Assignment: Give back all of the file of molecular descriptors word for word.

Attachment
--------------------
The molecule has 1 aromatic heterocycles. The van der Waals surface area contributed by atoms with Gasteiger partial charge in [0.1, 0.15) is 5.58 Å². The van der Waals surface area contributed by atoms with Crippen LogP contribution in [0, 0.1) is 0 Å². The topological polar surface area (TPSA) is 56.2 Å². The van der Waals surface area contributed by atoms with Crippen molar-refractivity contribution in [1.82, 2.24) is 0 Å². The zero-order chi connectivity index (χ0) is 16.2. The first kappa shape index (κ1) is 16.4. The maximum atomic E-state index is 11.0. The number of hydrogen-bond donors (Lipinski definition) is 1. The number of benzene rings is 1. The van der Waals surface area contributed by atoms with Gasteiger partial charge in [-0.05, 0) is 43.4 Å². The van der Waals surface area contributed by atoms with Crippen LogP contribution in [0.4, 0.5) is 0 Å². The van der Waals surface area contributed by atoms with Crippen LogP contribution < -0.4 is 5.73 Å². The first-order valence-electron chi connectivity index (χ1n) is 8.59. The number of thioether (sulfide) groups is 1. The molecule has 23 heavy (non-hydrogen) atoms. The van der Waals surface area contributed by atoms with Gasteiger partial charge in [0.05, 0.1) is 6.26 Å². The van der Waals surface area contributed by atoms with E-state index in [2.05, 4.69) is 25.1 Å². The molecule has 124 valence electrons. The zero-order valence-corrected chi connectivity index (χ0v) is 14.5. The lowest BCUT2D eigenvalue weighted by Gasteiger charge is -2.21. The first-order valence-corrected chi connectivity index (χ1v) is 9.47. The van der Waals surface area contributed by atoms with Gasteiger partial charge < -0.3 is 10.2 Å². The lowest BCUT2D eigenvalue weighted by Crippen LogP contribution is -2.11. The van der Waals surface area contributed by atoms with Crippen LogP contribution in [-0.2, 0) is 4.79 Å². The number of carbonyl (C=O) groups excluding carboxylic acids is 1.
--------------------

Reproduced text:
The molecule has 1 aromatic heterocycles. The van der Waals surface area contributed by atoms with Gasteiger partial charge in [0.1, 0.15) is 5.58 Å². The van der Waals surface area contributed by atoms with Crippen LogP contribution in [0, 0.1) is 0 Å². The topological polar surface area (TPSA) is 56.2 Å². The van der Waals surface area contributed by atoms with Crippen molar-refractivity contribution in [1.82, 2.24) is 0 Å². The zero-order chi connectivity index (χ0) is 16.2. The first kappa shape index (κ1) is 16.4. The maximum atomic E-state index is 11.0. The number of hydrogen-bond donors (Lipinski definition) is 1. The number of benzene rings is 1. The van der Waals surface area contributed by atoms with Gasteiger partial charge in [-0.05, 0) is 43.4 Å². The van der Waals surface area contributed by atoms with Crippen LogP contribution in [0.4, 0.5) is 0 Å². The van der Waals surface area contributed by atoms with Crippen LogP contribution < -0.4 is 5.73 Å². The first-order valence-electron chi connectivity index (χ1n) is 8.59. The number of thioether (sulfide) groups is 1. The molecule has 23 heavy (non-hydrogen) atoms. The van der Waals surface area contributed by atoms with Gasteiger partial charge in [0.05, 0.1) is 6.26 Å². The van der Waals surface area contributed by atoms with E-state index in [2.05, 4.69) is 25.1 Å². The molecule has 124 valence electrons. The zero-order valence-corrected chi connectivity index (χ0v) is 14.5. The lowest BCUT2D eigenvalue weighted by Gasteiger charge is -2.21. The first-order valence-corrected chi connectivity index (χ1v) is 9.47. The van der Waals surface area contributed by atoms with Gasteiger partial charge < -0.3 is 10.2 Å². The lowest BCUT2D eigenvalue weighted by Crippen LogP contribution is -2.11. The van der Waals surface area contributed by atoms with Crippen LogP contribution in [-0.2, 0) is 4.79 Å². The number of carbonyl (C=O) groups excluding carboxylic acids is 1.